• September 22, 2023

    Accountant, Atty Convicted In $1.3B Tax Case In Georgia

    A Georgia jury found two men guilty on Friday of conspiring to defraud the government by promoting a scheme that sold $1.3 billion in fraudulent tax deductions in connection with conservation easements, according to the U.S. Department of Justice.

  • September 22, 2023

    Giuliani Ordered To Cough Up $237K In Ga. Poll Workers' Suit

    Rudy Giuliani owes roughly $237,000 stemming from unpaid sanctions and legal fees in a suit brought by Georgia poll workers who say he accused them of ballot fraud in the 2020 presidential election, according to an order issued Friday.

  • September 22, 2023

    Excess Insurer Balks At $22.5M Ask In Kroger Shooting Row

    An insurer for The Kroger Co. urged a Georgia state court to reject another Kroger insurer's bid to recoup $22.5 million it paid toward a $50 million settlement over a shooting in 2015, following a jury's $61.4 million verdict against the grocery giant.

  • September 22, 2023

    Ga. City Can't Escape $33M Verdict Over Yale Student's Death

    A Georgia trial court has denied the city of Milton's attempt to avoid a $33 million award over the death of a Yale University student whose car crashed into an ornamental roadside planter, saying the jury's verdict was sufficiently supported by the evidence.

  • September 22, 2023

    Bid To Nix ICE Doc's Subpoena Of Detainees' Lawyer Punted

    A south Georgia federal court has ruled it lacks jurisdiction over a doctor's subpoena seeking to depose the lawyer representing migrant women who accuse the doctor of performing unnecessary procedures on them without consent at an Immigration and Customs Enforcement detention center, punting the motion upstate. 

  • September 22, 2023

    Eyewear Co. Sues Ga. Biz For Patent Infringement

    Oregon-based eyewear company VDPP LLC sued Barco Inc. in a Georgia federal court Thursday, claiming the Georgia-based visualization solutions company infringed two of its patents for 3D glasses.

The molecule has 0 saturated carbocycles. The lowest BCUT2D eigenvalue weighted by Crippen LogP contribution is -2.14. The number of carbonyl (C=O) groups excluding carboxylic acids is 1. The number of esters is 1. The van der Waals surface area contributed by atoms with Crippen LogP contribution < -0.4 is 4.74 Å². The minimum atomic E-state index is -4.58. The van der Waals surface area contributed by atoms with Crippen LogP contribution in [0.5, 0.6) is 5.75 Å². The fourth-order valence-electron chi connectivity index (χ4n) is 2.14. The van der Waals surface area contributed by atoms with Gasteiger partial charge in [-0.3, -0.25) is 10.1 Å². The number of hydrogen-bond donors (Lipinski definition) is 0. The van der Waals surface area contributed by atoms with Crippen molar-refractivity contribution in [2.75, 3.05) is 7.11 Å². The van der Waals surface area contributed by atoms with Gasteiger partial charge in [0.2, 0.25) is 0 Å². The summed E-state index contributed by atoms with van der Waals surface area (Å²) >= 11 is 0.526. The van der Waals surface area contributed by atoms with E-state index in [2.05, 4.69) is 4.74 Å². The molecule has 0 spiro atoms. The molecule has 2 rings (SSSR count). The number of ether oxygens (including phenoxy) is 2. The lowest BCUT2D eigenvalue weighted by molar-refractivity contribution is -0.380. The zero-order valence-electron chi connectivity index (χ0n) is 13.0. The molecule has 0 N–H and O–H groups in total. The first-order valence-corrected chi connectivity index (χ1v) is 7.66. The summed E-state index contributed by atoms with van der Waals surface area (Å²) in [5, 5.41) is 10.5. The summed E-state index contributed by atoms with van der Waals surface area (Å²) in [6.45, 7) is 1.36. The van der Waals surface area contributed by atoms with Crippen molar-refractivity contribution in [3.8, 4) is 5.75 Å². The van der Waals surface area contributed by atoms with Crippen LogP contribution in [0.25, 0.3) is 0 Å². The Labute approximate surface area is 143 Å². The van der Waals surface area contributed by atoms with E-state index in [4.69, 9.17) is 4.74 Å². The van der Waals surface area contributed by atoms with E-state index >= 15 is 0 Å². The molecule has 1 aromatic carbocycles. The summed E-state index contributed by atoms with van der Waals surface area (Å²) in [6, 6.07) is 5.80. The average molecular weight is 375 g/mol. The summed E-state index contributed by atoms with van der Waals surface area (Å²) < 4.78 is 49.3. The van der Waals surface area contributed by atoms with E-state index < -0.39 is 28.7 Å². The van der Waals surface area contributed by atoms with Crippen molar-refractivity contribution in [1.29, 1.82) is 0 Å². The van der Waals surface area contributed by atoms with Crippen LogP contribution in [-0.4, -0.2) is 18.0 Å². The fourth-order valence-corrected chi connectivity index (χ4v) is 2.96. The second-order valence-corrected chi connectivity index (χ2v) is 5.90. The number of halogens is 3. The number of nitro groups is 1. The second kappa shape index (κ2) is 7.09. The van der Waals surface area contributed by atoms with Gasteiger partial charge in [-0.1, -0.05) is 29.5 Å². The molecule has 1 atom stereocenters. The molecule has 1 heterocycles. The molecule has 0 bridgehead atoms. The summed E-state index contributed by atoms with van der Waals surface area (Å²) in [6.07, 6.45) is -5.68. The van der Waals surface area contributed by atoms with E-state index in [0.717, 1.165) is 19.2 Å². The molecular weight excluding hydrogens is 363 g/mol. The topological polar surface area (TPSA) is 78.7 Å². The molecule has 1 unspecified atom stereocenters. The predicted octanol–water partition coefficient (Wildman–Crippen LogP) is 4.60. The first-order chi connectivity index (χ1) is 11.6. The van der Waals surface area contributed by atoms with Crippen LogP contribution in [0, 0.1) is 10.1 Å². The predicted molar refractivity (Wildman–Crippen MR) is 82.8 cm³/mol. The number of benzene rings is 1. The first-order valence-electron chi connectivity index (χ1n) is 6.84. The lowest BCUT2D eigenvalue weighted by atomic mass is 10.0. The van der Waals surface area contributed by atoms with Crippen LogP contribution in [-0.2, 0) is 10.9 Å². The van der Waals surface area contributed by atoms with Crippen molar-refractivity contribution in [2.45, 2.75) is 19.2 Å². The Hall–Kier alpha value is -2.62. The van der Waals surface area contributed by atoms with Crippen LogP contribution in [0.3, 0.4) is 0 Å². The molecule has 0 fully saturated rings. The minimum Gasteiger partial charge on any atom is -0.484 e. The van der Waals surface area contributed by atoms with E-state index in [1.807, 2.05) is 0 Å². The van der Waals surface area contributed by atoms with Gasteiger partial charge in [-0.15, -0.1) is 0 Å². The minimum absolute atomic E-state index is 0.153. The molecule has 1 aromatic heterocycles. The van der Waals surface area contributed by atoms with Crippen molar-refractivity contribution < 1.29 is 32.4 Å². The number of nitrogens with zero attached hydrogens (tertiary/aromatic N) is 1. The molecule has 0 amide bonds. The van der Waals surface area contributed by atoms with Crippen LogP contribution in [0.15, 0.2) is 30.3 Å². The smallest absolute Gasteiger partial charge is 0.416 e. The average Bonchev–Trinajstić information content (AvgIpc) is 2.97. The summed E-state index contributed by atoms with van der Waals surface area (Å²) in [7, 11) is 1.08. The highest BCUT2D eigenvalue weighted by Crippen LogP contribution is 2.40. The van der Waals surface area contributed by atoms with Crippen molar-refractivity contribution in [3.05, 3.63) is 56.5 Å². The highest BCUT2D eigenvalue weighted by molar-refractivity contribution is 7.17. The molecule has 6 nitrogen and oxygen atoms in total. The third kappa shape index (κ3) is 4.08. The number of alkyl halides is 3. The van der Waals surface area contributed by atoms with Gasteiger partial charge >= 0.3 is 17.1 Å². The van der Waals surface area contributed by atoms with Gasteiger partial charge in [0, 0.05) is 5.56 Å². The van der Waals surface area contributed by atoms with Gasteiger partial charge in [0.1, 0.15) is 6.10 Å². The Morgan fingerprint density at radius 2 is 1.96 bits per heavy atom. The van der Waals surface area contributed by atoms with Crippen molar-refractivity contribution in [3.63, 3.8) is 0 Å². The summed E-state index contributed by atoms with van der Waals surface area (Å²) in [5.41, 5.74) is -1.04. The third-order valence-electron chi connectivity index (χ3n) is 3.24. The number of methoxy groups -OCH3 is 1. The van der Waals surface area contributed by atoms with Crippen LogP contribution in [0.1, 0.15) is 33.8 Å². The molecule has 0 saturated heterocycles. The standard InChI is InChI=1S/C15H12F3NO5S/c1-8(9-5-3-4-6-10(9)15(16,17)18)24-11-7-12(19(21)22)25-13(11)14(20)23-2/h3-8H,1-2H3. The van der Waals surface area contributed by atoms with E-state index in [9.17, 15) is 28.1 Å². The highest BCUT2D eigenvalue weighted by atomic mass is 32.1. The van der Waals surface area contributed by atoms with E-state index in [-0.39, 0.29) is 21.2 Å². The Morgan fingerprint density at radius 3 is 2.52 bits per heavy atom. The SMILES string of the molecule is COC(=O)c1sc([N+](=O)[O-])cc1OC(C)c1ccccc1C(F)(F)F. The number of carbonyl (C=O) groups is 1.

• September 22, 2023

    11th Circ. Not Convinced $2.67B Blue Cross Deal Was Bad

    The Eleventh Circuit didn't seem to be buying what objectors to a $2.67 billion antitrust deal with Blue Cross Blue Shield were selling Friday during oral arguments, where the panel heard from more than half a dozen attorneys, and one pro se litigant, on why they should or should not undo the settlement.

  • September 22, 2023

    Software Co. Asks 11th Circ. To Revive Licensing Deal Suit

    Arno Resources LLC urged the Eleventh Circuit on Friday to revive its suit accusing the former owners of a now-dissolved gaming company of violating a software development agreement by licensing the software to third parties, arguing that the lower court should not have dismissed the claims for lack of jurisdiction.

  • September 22, 2023

    Ga. Libel Litigants Face Essay Style Sanctions

    A Georgia federal judge ordered both sides of a defamation lawsuit to read moderate conservative cultural commentator David Brooks' column entitled "How Did America Get So Mean?" as a sanction in the libel suit that the judge said "devolved into a particular form of meanness — social media harassment," while also handing defendants a win.

  • September 22, 2023

    Georgia DAs' Fear Of 'Witch Hunt' Unfounded, Judge Told

    Counsel for members of Georgia's new commission tasked with investigating complaints against prosecutors urged an Atlanta judge Friday to reject an attempt by four district attorneys to halt the commission's work before it starts accepting complaints Oct. 1.

  • September 22, 2023

    Atlanta Wants River Group's 'Cop City' Challenge Tossed

    The city of Atlanta and its police foundation have asked a Georgia federal court to either dismiss or abstain from hearing a Clean Water Act suit brought against them by an environmental group over the construction of the $90 million "Cop City" law enforcement training complex.

  • September 22, 2023

    Feta Maker Puts Greek Font Labeling Suit Out To Pasture

    A New York federal judge tossed a proposed class action alleging a feta cheese maker falsely brands itself as having Greek origins, saying it's unreasonable to conclude that a consumer would be duped to believe the product was made in Greece based "on little more than a font style."

  • September 22, 2023

    Alabama Reps. Urge High Court To Uphold Congressional Map

    Republican members of Alabama's House delegation have urged the U.S. Supreme Court to stay a three-judge panel's order to redraw the state's congressional map amid a lawsuit from voters, arguing the issue they raise is one of "partisan gerrymandering" and not "racial gerrymandering."

  • September 22, 2023

    How Latham Attys Won $200M Trade Secrets Case In Ga. Trial

    Following almost nine years of litigation, Georgia manufacturer Universal Alloy Corp. defeated allegations it stole Alcoa's trade secrets and a $200 million contract with Boeing for aircraft wing parts. Here, UAC's lead trial attorneys from Latham & Watkins LLP reveal to Law360 how they did it.